Adapted from the story called The Hands of Orlac by Maurice Renard, Mad Love would star Peter Lorre in one of his very best roles as a leading man before eventually being delegated to supporting characters for the remainder of his career. It finds the man playing the part of Dr. Gogol, a doctor full of eccentricities and one who is obsessed with an actress named Yvonne Orlac as played by Frances Drake. Obsessed might not be strong enough though, for what he feels runs deep and it drives him to do despicable things in order to gain her love. The title Mad Love is an apt one, for as the film moves on from act to act, Gogol starts to descend further and further into delusion, slipping into a madness that finally culminates with Gogol laughing hysterically after convincing Stephen, husband of Yvonne, that he is a murderer and has killed his own father. It is to say the least, a scene that is quite disturbing and is made even more so by the fact that the object of his affection stands within the very same room, pretending to be the wax statue of herself that Gogol worshipped in lieu of the real thing. Trapped within the room and with no hope of escape, Yvonne can do nothing but try to keep up the pretence in order that she might get away later on. It is a triumphant moment for Lorre, a scene to cap off a film filled with additional brilliant moments, proving that the man was truly an actor’s actor.
As good as Lorre is in this movie, he did not go at it alone as Drake was also quite excellent playing both the leading lady and the damsel in distress opposite him. It seemed a role she was comfortable in and as such, she was believable as the object of Gogol’s obsession, something she realised about him soon after meeting the man at the theatre. Adding just a touch of tragedy to the film would be Clive, the aforementioned husband who would complete this bizarre love triangle that director Karl Freund would paint. The fact that it was unusual is what made it work so well – it was not the typical Hollywood drama or love affair and Lorre was not the cookie-cutter leading man that audiences were used to seeing, neither dashing nor handsome. If one could ever say that a role was perfectly cast, it would be Lorre as the deranged Dr. Gogol, taking nothing away from those starring across from him.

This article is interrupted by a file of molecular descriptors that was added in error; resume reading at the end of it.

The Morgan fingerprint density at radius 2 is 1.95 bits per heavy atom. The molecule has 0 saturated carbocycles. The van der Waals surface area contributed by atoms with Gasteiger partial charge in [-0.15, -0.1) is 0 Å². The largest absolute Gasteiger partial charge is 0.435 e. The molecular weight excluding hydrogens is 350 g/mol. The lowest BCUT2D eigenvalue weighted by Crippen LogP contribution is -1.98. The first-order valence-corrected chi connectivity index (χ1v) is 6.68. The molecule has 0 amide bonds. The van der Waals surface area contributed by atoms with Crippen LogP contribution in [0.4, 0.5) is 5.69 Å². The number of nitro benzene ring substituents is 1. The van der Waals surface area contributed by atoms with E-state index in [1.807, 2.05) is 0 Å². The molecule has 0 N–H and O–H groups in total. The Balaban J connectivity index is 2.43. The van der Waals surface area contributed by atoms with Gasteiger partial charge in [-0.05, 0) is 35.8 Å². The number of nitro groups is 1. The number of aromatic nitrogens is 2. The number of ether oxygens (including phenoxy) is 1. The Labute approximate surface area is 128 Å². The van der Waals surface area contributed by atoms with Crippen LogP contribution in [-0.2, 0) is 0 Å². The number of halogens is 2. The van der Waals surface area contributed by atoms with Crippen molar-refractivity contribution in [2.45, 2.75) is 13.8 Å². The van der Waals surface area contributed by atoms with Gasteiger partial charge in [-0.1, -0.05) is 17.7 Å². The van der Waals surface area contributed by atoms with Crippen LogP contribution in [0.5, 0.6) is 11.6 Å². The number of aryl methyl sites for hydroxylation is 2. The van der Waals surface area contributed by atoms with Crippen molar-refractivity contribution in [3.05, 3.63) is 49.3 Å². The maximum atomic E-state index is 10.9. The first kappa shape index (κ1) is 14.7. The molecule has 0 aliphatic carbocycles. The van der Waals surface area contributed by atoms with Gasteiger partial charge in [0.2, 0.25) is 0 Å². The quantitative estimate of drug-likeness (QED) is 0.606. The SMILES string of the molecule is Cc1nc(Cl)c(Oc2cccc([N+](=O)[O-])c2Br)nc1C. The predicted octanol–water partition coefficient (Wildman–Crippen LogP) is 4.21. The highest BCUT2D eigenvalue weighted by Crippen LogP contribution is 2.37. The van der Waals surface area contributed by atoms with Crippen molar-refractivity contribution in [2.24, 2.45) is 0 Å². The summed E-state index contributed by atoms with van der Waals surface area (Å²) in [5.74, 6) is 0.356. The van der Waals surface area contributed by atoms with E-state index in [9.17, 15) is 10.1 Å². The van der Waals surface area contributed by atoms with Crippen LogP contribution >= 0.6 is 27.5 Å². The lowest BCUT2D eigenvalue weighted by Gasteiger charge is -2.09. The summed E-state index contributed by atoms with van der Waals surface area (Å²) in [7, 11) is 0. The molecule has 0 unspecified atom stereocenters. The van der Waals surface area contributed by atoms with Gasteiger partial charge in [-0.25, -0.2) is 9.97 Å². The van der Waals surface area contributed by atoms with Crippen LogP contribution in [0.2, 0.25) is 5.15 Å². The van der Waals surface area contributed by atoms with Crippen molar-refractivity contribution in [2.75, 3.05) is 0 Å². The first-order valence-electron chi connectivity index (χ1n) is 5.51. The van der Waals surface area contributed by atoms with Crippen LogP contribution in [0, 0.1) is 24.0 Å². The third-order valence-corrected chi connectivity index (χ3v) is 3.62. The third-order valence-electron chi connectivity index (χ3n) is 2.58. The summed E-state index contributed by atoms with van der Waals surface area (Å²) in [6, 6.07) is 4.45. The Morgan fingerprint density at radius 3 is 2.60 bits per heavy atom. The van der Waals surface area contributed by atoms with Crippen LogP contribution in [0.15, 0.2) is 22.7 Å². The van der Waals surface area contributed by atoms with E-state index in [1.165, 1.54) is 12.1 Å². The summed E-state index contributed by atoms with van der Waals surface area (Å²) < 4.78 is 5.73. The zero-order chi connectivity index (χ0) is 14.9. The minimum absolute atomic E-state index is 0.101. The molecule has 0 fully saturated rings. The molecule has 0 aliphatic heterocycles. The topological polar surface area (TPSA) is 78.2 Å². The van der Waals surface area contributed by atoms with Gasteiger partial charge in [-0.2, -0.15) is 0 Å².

Freund for his part, who was a well-known cinematographer for most of his career, would direct very few films during his life and yet that background would help in those efforts where he did, The Mummy with Boris Karloff being a prime example. Despite already having Chester A. Lyons and Gregg Toland on the movie to provide the photography necessary, Freund supposedly could not keep himself away from trying to do both jobs and in the end, whoever was ultimately responsible for what ended up in the film did an incredible job. Whether it was seeing Gogol bathed in shadow or the camera focused in upon the hands of Orlac or watching the madman worship his Galatea while he pretended to be Pygmalion, it was not simply the actors that made the film, but that around them which turned out to be just as important. All of it layered the movie in an eeriness that was hard to ignore, a blanket that weighed upon the audience adding to the tension and the horror found within.
Mad Love, a film about mad love more than anything else, is one that grips the viewer from its first scene and it grasps a hold of the viewer until that very last moment. It is a frightening piece of cinema, though not in the classical sense that most horror films tend to be. There are no creatures present, but there is a monster that is but a man and he is one that descends slowly into a madness of his own making, one born of longing and loneliness and a desire unfulfilled. The scariest part of it all is how he let himself get to that point without realising just what was happening. Altogether, it made for a truly memorable and incredible film.
5 out of 5